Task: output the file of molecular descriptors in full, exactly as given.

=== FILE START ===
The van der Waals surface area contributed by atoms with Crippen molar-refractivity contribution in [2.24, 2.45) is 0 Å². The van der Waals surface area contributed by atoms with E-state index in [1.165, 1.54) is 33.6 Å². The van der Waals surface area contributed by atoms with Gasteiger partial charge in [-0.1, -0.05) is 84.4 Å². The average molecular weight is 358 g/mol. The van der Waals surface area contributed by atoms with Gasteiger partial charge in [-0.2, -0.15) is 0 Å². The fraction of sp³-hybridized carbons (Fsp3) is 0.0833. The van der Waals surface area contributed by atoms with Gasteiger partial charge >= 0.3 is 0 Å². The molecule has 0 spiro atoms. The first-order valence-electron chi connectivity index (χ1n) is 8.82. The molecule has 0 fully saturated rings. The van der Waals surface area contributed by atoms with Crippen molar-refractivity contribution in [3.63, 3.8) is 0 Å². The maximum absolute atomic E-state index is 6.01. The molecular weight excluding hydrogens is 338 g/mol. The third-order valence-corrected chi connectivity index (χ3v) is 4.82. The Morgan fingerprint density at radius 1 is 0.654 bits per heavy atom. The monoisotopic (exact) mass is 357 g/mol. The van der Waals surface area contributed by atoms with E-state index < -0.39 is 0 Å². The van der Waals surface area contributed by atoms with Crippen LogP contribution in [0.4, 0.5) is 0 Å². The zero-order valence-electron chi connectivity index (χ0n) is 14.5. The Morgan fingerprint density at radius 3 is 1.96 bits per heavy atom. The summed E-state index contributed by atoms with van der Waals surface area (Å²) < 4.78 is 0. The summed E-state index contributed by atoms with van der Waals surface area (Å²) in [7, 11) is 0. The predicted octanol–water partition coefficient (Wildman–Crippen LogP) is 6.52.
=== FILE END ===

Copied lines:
The van der Waals surface area contributed by atoms with Crippen molar-refractivity contribution in [2.24, 2.45) is 0 Å². The van der Waals surface area contributed by atoms with E-state index in [1.165, 1.54) is 33.6 Å². The van der Waals surface area contributed by atoms with Gasteiger partial charge in [-0.1, -0.05) is 84.4 Å². The average molecular weight is 358 g/mol. The van der Waals surface area contributed by atoms with Gasteiger partial charge in [-0.2, -0.15) is 0 Å². The fraction of sp³-hybridized carbons (Fsp3) is 0.0833. The van der Waals surface area contributed by atoms with Gasteiger partial charge >= 0.3 is 0 Å². The molecule has 0 spiro atoms. The first-order valence-electron chi connectivity index (χ1n) is 8.82. The molecule has 0 fully saturated rings. The van der Waals surface area contributed by atoms with Crippen molar-refractivity contribution in [3.63, 3.8) is 0 Å². The maximum absolute atomic E-state index is 6.01. The molecular weight excluding hydrogens is 338 g/mol. The third-order valence-corrected chi connectivity index (χ3v) is 4.82. The Morgan fingerprint density at radius 1 is 0.654 bits per heavy atom. The monoisotopic (exact) mass is 357 g/mol. The van der Waals surface area contributed by atoms with E-state index < -0.39 is 0 Å². The van der Waals surface area contributed by atoms with Crippen LogP contribution in [0.4, 0.5) is 0 Å². The zero-order valence-electron chi connectivity index (χ0n) is 14.5. The Morgan fingerprint density at radius 3 is 1.96 bits per heavy atom. The summed E-state index contributed by atoms with van der Waals surface area (Å²) < 4.78 is 0. The summed E-state index contributed by atoms with van der Waals surface area (Å²) in [7, 11) is 0. The predicted octanol–water partition coefficient (Wildman–Crippen LogP) is 6.52.